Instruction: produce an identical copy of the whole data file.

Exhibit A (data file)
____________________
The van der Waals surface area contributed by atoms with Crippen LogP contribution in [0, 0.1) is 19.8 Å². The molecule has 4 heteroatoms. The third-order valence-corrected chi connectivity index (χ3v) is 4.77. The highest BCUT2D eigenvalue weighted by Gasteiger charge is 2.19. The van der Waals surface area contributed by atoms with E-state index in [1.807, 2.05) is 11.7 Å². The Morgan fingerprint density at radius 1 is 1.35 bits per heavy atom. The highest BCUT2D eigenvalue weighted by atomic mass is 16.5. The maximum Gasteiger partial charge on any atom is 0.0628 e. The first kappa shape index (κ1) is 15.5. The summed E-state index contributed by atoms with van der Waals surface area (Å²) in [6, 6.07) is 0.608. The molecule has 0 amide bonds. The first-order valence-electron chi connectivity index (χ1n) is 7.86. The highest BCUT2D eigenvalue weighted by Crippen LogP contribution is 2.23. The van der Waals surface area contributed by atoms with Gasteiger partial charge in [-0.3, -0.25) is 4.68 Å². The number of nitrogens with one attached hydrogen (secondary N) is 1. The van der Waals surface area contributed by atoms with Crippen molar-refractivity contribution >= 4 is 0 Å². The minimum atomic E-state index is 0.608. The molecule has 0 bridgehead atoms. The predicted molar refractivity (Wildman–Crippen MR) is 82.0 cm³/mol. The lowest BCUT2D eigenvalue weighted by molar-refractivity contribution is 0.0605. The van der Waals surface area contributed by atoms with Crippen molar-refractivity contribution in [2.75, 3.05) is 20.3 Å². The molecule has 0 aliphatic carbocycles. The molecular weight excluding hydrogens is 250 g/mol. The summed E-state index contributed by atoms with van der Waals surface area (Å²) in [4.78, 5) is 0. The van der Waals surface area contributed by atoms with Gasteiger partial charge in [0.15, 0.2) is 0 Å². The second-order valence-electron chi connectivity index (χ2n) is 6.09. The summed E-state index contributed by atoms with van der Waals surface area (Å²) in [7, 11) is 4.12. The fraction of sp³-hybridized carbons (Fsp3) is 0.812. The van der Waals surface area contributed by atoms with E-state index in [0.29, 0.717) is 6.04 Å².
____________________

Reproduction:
The van der Waals surface area contributed by atoms with Crippen LogP contribution in [0, 0.1) is 19.8 Å². The molecule has 4 heteroatoms. The third-order valence-corrected chi connectivity index (χ3v) is 4.77. The highest BCUT2D eigenvalue weighted by Gasteiger charge is 2.19. The van der Waals surface area contributed by atoms with E-state index in [1.807, 2.05) is 11.7 Å². The Morgan fingerprint density at radius 1 is 1.35 bits per heavy atom. The highest BCUT2D eigenvalue weighted by atomic mass is 16.5. The maximum Gasteiger partial charge on any atom is 0.0628 e. The first kappa shape index (κ1) is 15.5. The summed E-state index contributed by atoms with van der Waals surface area (Å²) in [6, 6.07) is 0.608. The molecule has 0 amide bonds. The first-order valence-electron chi connectivity index (χ1n) is 7.86. The highest BCUT2D eigenvalue weighted by Crippen LogP contribution is 2.23. The van der Waals surface area contributed by atoms with Gasteiger partial charge in [-0.3, -0.25) is 4.68 Å². The number of nitrogens with one attached hydrogen (secondary N) is 1. The van der Waals surface area contributed by atoms with Crippen molar-refractivity contribution >= 4 is 0 Å². The minimum atomic E-state index is 0.608. The molecule has 0 bridgehead atoms. The predicted molar refractivity (Wildman–Crippen MR) is 82.0 cm³/mol. The lowest BCUT2D eigenvalue weighted by molar-refractivity contribution is 0.0605. The van der Waals surface area contributed by atoms with Crippen molar-refractivity contribution in [2.75, 3.05) is 20.3 Å². The molecule has 0 aliphatic carbocycles. The molecular weight excluding hydrogens is 250 g/mol. The summed E-state index contributed by atoms with van der Waals surface area (Å²) in [4.78, 5) is 0. The van der Waals surface area contributed by atoms with Gasteiger partial charge in [0.15, 0.2) is 0 Å². The second-order valence-electron chi connectivity index (χ2n) is 6.09. The summed E-state index contributed by atoms with van der Waals surface area (Å²) in [7, 11) is 4.12. The fraction of sp³-hybridized carbons (Fsp3) is 0.812. The van der Waals surface area contributed by atoms with E-state index in [0.29, 0.717) is 6.04 Å².